Recently in the "Midland Voices" of the Omaha World-Herald there was a series of op-eds on the controversial issues of abortion and same sex-marriage. Regardless of the legality of these two practices or a citizen's approval or denial of these acts as rights guaranteed by the Constitution, both practices are united in their refusal of the life-giving fruits of the act of procreation, the means by which human creation is forwarded. The former aborts the delivery of the child into creation and the latter denies the natural procreative function.
Federal Judge Vaughn Walker, of the United States District Court for the Northern District of California, recently clouded the issue of marriage in ruling that:
. . . moral disapproval alone is an improper basis on which to deny rights to gay men and lesbians, and further claimed that Proposition 8 fails to advance any rational basis in singling out gay men and lesbians for denial of a marriage license. Indeed, the evidence shows Proposition 8 does nothing more than enshrine in the California Constitution the notion that opposite-sex couples are superior to same-sex couples.
Judge Walker is confused about the institution of marriage when claiming "Proposition 8 does nothing more than enshrine the notion in the California Constitution that opposite-sex couples are superior to same-sex couples."
Using Judge Walker's term "opposite-sex couples" for married couples is like calling bachelors single -- it is a redundancy. He might as well establish the right for bachelors to marry and remain bachelors or for a man to marry himself on the grounds that he alone is compatible with himself.
The relationship between husband and wife [opposite-sex couples] is not superior in kind to that of man and man or woman and woman. It is different in kind.
Marriage is not a natural right, it is a natural practice that forwards mankind on earth.
Aristotle long ago noted that the natural domestic society, a family of father, mother, and children, precedes the political society. It is the social relationship of a father and mother into which each child is naturally born. This is the root of natural law, what is natural to man, and can plainly be seen as the natural function, for example, of the sexual organs.
Furthermore, the father and mother are entrusted with raising their children to live virtuously, which is learned habitually until the child comes to the age of rational discernment. At this point, he has the capacity to live a moral life by actively following the moral principles necessary for the end and perfection of the family, as well as the nation.
In the moral universe in which man resides, Aristotle's patriarchal family of father, mother, and child was turned on its head by the Holy family of history -- Jesus, Mary and Joseph. The traditional position of the Father was replaced by the Son when Mary looked down on her child and her God. A child born of a woman was now at the center of the moral universe.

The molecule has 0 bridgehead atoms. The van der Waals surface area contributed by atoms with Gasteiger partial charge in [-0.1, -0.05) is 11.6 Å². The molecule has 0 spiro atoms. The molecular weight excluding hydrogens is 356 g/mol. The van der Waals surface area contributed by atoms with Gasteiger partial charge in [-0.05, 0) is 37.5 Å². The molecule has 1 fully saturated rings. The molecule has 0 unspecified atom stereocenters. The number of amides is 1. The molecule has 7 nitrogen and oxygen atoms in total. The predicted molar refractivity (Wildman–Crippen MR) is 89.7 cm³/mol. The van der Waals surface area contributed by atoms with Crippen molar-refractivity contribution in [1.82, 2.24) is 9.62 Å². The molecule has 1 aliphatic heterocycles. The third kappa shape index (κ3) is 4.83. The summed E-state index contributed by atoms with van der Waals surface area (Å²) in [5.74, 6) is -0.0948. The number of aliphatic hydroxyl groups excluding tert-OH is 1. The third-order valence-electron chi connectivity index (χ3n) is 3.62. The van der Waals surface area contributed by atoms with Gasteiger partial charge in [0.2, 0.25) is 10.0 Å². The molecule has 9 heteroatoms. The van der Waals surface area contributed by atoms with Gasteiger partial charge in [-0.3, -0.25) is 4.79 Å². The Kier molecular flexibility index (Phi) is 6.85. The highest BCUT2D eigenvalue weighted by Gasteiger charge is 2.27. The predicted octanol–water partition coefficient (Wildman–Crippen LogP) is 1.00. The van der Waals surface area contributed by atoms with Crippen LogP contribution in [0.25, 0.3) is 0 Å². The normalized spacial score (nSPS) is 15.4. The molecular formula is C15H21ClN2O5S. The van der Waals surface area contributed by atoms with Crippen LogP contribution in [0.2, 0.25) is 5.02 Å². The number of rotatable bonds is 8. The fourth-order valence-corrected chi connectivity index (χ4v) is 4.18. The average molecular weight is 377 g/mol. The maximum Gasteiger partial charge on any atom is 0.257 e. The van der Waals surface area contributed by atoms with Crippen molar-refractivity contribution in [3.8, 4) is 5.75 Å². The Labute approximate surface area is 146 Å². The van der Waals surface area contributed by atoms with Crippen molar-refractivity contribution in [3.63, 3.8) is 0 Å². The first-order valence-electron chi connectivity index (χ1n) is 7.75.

President John Adams noted:
Nature, which has established in the universe a chain of being and universal order, descending from archangels to microscopic animalcules, has ordained that no two objects shall be perfectly alike, and no two creatures perfectly equal. Although, among men, all are subject by nature to equal laws of morality, and in society have a right to equal laws for their government, yet no two men are perfectly equal in person, property, understanding, activity, and virtue, or ever can be made so by any power less than that which created them.
We are not equal in kind as physical beings, nor do we possess the same physical capacities or intellectual aptitudes by nature. A father is not a mother and a mother is not a father. Government cannot take what is unequal in kind and make it equal, but it can enforce juridical equality, which is to protect each person's right to fulfill himself as nature has so endowed him and to do freely what is right as a virtuous citizen.
American-endowed rights in the Declaration of Independence come from God, nature's creator, and are the basic principles of the moral universe that Judge Walker fails to recognize when claiming that "moral disapproval alone is an improper basis on which to deny rights to gay men and lesbians.
George Washington's Farewell Address is well worth remembering in these times when judges dispense of moral disapproval in the face of natural practices:
'Tis substantially true, that virtue or morality is a necessary spring of popular government. The rule indeed extends with more or less force to every species of free Government. Who that is a sincere friend to it, can look with indifference upon attempts to shake the foundation of the fabric?
So goes the moral foundation of the family, so goes the nation. *
"If you meet it promptly and without flinching -- you will reduce the danger by half. Never run away from anything. Never!" British Prime Minister Winston Churchill